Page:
There are no mosquitoes around Mosquito Creek. Or, perhaps they do live there, but they were not around today.
It was too cold for mosquitoes, but it was the perfect for a walk along the creek, as evidenced by the dozens of humans and dogs that strolled by us along the way. The sun was out, shining brightly in a sky with very few clouds, and the air had a slight chill; not cold enough to warrant a heavy coat or many layers, but enough that we didn’t feel warm or sweaty as we trekked on the path by the creek.
The water rushed by beside us. We walked hand-in-hand for some of the time, and close to each other for the rest. We stopped only to pet the dogs that passed us, to say hello to the other friendly walkers, and to take three photos along the way. The gravel from the path seeped into my shoes, and I didn’t mind.
This is the afternoon of Christmas eve: surrounded by trees and water and sunshine and the woman I love. For this I am thankful. For this I celebrate.
It is quiet in this room, mostly because people at the art gallery are taught to be quiet in galleries even though there’s no real reason to be silent. It is also quiet because people are taken aback by the scale of the exhibit, by the hundreds of stools, seemingly strung up and held together by invisible forces, ready to fall at even the lightest of touches.
Like many other pieces of art, it takes your breath away, the first time you see it. It is its breath-taking quality and its seeming precariousness that forces people to be silent, as if any extra respiration will make it all come tumbling down.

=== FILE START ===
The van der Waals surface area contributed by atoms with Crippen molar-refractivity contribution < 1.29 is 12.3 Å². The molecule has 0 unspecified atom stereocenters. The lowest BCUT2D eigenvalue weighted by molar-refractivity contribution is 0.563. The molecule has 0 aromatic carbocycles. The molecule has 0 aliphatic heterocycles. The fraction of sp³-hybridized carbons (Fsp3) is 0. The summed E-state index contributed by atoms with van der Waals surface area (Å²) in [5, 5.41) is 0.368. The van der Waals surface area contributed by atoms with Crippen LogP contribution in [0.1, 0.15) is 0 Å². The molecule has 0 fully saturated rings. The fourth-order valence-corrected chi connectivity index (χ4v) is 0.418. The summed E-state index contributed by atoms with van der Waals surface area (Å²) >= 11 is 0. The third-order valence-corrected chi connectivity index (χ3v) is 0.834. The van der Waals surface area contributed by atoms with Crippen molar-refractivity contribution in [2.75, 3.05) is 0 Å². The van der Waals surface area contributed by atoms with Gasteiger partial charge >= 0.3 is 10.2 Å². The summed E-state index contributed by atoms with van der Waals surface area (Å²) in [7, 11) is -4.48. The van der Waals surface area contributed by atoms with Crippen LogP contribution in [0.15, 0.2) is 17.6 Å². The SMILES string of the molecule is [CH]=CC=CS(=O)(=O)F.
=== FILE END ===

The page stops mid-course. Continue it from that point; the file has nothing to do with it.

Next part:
I stand the in the middle, stare up, and breathe deeply, loudly. Sometimes, silence is overrated.
Somebody sent me a text message this morning, asking what I got for Christmas. I hesitated, a little, to answer.
I could have told her that I got a shoe horn, robot, cocktail book, artisan salami, leather dopp kit, French press, and selfie stick, among other little fun goodies.
Instead, I told her that I got a quiet Christmas morning with a good book, a delicious breakfast with one side of the family, a walk through a canyon with the woman I love, and a Christmas dinner with the other side of the family. Instead, I told her that I got hugs and smiles and laughter and lots of warmth, literal and figurative. I told her that I got a happy heart and content soul.
It is a merry Christmas, indeed.